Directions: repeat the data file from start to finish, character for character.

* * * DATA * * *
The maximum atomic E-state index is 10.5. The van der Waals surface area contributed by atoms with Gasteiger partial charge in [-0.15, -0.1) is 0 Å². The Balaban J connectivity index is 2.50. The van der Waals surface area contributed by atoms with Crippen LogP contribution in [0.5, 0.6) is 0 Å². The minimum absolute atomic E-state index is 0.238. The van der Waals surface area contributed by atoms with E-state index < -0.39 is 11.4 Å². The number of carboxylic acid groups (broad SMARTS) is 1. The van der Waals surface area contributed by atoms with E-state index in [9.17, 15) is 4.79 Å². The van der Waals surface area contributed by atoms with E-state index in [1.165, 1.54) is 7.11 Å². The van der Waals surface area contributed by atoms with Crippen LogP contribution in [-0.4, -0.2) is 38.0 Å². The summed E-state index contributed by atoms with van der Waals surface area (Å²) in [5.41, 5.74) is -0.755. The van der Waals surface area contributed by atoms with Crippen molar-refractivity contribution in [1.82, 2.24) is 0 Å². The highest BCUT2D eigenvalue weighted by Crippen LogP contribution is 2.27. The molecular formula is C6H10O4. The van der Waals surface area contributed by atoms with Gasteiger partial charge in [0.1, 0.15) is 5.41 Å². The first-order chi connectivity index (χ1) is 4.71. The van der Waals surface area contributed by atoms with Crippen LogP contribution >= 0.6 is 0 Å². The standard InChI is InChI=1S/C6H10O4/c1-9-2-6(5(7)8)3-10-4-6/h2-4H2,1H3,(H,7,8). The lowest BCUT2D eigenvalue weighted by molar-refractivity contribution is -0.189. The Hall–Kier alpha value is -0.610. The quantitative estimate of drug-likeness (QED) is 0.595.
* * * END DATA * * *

The maximum atomic E-state index is 10.5. The van der Waals surface area contributed by atoms with Gasteiger partial charge in [-0.15, -0.1) is 0 Å². The Balaban J connectivity index is 2.50. The van der Waals surface area contributed by atoms with Crippen LogP contribution in [0.5, 0.6) is 0 Å². The minimum absolute atomic E-state index is 0.238. The van der Waals surface area contributed by atoms with E-state index < -0.39 is 11.4 Å². The number of carboxylic acid groups (broad SMARTS) is 1. The van der Waals surface area contributed by atoms with E-state index in [9.17, 15) is 4.79 Å². The van der Waals surface area contributed by atoms with E-state index in [1.165, 1.54) is 7.11 Å². The van der Waals surface area contributed by atoms with Crippen LogP contribution in [-0.4, -0.2) is 38.0 Å². The summed E-state index contributed by atoms with van der Waals surface area (Å²) in [5.41, 5.74) is -0.755. The van der Waals surface area contributed by atoms with Crippen molar-refractivity contribution in [1.82, 2.24) is 0 Å². The highest BCUT2D eigenvalue weighted by Crippen LogP contribution is 2.27. The molecular formula is C6H10O4. The van der Waals surface area contributed by atoms with Gasteiger partial charge in [0.1, 0.15) is 5.41 Å². The first-order chi connectivity index (χ1) is 4.71. The van der Waals surface area contributed by atoms with Crippen LogP contribution >= 0.6 is 0 Å². The standard InChI is InChI=1S/C6H10O4/c1-9-2-6(5(7)8)3-10-4-6/h2-4H2,1H3,(H,7,8). The lowest BCUT2D eigenvalue weighted by molar-refractivity contribution is -0.189. The Hall–Kier alpha value is -0.610. The quantitative estimate of drug-likeness (QED) is 0.595.